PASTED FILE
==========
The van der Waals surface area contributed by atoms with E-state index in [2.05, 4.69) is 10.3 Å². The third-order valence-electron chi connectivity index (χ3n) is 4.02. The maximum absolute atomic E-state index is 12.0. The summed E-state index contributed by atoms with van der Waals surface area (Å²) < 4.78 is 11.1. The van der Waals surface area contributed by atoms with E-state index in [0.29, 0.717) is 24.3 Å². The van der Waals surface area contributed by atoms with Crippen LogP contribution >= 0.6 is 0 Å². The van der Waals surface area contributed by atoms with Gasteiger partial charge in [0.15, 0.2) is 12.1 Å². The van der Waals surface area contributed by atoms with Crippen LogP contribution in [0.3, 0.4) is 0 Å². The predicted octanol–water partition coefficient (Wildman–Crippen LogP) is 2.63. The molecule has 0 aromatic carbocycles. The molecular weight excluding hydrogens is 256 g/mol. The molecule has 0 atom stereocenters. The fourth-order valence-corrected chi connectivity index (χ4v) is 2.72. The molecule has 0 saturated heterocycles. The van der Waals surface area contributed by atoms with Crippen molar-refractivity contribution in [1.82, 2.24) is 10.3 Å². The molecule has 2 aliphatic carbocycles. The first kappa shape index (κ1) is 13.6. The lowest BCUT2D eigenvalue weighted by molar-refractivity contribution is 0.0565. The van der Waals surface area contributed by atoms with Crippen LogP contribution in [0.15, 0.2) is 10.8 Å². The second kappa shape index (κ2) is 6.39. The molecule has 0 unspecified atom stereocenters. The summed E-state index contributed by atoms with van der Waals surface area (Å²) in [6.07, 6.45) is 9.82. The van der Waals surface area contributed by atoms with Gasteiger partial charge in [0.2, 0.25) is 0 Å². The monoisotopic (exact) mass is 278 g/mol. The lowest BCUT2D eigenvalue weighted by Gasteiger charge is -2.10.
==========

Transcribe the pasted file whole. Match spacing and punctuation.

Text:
The van der Waals surface area contributed by atoms with E-state index in [2.05, 4.69) is 10.3 Å². The third-order valence-electron chi connectivity index (χ3n) is 4.02. The maximum absolute atomic E-state index is 12.0. The summed E-state index contributed by atoms with van der Waals surface area (Å²) < 4.78 is 11.1. The van der Waals surface area contributed by atoms with E-state index in [0.29, 0.717) is 24.3 Å². The van der Waals surface area contributed by atoms with Crippen LogP contribution >= 0.6 is 0 Å². The van der Waals surface area contributed by atoms with Gasteiger partial charge in [0.15, 0.2) is 12.1 Å². The van der Waals surface area contributed by atoms with Crippen LogP contribution in [0.3, 0.4) is 0 Å². The predicted octanol–water partition coefficient (Wildman–Crippen LogP) is 2.63. The molecule has 0 aromatic carbocycles. The molecular weight excluding hydrogens is 256 g/mol. The molecule has 0 atom stereocenters. The fourth-order valence-corrected chi connectivity index (χ4v) is 2.72. The molecule has 0 saturated heterocycles. The van der Waals surface area contributed by atoms with Crippen molar-refractivity contribution in [1.82, 2.24) is 10.3 Å². The molecule has 2 aliphatic carbocycles. The first kappa shape index (κ1) is 13.6. The lowest BCUT2D eigenvalue weighted by molar-refractivity contribution is 0.0565. The van der Waals surface area contributed by atoms with Crippen LogP contribution in [0.15, 0.2) is 10.8 Å². The second kappa shape index (κ2) is 6.39. The molecule has 0 unspecified atom stereocenters. The summed E-state index contributed by atoms with van der Waals surface area (Å²) in [6.07, 6.45) is 9.82. The van der Waals surface area contributed by atoms with Gasteiger partial charge in [0.2, 0.25) is 0 Å². The monoisotopic (exact) mass is 278 g/mol. The lowest BCUT2D eigenvalue weighted by Gasteiger charge is -2.10.